The slightly more recent variant, the RTX 3060, is based on the Ampere GA106 GPU chip. On the other hand, the RTX 3060 Ti is built on the physically larger GA104 GPU die, which results in less heat buildup. 3,584 CUDA cores and 1,320 MHz core clock performance are included in the RTX 3060.
Although it has less VRAM and a slower boost clock, the RTX 3060 Ti performs better. This is due, in part, to the 3060’s 192-bit memory bus is less than the 3060 Ti’s 256-bit memory bus.
This implies that the 3060 exchanges data less frequently, which further translates to a lower GPU bandwidth overall.
Can RTX 3060 run all games?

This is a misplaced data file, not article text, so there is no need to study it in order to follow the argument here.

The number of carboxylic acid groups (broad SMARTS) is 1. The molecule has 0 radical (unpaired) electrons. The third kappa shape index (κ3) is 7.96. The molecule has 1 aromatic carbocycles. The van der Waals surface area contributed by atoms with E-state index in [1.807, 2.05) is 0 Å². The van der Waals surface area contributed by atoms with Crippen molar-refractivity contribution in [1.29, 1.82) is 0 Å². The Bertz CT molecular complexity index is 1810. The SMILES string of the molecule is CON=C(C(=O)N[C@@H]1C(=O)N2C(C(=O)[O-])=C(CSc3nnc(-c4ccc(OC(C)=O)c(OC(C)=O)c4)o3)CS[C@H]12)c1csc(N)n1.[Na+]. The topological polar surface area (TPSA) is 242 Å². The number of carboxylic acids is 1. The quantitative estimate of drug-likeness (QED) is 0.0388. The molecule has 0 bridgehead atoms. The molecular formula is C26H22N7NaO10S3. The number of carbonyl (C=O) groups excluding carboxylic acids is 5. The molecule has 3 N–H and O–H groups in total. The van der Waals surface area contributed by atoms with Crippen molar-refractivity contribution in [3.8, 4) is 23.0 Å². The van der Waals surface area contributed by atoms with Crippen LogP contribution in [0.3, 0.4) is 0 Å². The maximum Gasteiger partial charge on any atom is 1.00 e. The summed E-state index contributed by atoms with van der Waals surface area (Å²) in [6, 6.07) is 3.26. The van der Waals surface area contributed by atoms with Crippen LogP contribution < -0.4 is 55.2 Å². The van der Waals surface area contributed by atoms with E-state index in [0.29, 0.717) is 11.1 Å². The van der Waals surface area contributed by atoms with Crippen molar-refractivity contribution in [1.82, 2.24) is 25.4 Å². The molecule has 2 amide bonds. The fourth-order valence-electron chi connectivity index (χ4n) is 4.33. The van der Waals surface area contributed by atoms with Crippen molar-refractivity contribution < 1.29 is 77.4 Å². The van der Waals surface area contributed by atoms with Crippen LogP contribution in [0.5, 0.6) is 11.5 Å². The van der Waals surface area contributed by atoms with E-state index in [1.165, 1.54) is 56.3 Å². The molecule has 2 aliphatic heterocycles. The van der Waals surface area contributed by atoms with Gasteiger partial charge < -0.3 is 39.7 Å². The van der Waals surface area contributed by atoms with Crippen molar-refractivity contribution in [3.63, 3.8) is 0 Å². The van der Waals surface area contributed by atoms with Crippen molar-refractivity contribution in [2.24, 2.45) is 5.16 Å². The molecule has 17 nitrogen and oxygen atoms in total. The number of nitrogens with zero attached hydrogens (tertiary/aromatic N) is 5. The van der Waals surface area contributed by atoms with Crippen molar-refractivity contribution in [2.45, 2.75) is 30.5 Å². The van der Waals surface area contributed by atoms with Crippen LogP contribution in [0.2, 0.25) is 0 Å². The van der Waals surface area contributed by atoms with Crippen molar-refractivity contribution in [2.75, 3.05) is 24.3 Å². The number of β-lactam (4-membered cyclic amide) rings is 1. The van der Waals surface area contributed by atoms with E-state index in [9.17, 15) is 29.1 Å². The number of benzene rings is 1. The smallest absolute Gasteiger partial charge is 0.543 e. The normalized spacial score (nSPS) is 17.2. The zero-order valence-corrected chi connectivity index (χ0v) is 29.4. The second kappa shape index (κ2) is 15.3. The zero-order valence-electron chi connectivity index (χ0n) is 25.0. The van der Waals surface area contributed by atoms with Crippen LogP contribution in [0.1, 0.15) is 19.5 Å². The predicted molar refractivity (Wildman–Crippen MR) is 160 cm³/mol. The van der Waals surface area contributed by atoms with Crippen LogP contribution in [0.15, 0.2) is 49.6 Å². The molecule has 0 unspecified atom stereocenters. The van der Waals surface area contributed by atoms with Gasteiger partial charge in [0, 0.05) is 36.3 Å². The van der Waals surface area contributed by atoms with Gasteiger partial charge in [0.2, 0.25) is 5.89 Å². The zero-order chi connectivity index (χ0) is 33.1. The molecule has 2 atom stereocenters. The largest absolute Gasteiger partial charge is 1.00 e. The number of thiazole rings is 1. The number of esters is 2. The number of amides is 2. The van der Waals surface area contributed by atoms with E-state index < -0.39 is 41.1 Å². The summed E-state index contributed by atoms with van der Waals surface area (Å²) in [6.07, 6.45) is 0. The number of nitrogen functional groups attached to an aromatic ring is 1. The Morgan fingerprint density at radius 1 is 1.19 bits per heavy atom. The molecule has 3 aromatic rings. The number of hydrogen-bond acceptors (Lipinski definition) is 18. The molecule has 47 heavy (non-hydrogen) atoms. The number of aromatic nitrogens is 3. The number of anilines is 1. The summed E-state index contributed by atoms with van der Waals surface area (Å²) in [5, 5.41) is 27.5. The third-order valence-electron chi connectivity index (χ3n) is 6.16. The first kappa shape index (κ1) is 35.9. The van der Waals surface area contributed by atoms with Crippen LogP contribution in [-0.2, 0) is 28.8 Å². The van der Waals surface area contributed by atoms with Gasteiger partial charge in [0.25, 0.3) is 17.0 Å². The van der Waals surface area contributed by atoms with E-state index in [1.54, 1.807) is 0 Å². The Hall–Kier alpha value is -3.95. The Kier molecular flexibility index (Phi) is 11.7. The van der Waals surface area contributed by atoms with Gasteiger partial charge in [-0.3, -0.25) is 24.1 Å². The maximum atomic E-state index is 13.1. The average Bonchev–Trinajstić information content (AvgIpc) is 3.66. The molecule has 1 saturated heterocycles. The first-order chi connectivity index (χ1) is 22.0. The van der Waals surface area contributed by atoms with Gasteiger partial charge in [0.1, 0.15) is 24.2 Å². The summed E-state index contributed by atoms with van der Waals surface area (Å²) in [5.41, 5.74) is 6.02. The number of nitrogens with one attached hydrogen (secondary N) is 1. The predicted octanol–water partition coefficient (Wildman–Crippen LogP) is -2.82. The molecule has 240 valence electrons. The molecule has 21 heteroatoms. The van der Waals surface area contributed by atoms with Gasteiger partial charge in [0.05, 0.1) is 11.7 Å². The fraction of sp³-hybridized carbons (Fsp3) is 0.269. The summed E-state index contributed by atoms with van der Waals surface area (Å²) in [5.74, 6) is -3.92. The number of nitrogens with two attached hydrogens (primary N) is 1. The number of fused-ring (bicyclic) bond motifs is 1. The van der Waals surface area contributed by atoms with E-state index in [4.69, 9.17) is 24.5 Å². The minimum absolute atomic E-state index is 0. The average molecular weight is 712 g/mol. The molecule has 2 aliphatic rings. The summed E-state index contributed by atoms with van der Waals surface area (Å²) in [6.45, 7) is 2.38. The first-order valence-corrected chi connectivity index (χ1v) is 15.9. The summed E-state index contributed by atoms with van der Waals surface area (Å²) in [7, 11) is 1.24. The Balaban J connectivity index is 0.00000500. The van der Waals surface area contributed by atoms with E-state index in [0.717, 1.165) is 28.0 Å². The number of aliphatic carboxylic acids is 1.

The RTX 3060 primarily targets 1080p and 1440p gaming as mainstream cards. You might be able to play certain less demanding games at 4K resolution or, in some circumstances, aim for 4K at medium settings.
Even still, frame rates suffer at the highest resolutions despite having more VRAM than the RTX 3080.
Almost any game can be played on an RTX 3060, provided you’re not trying to play in 4K or do anything outlandish. Most games should run smoothly on medium-high settings at 900p–1080p at 60–144FPS. It is a top-tier contemporary GPU that is quite powerful.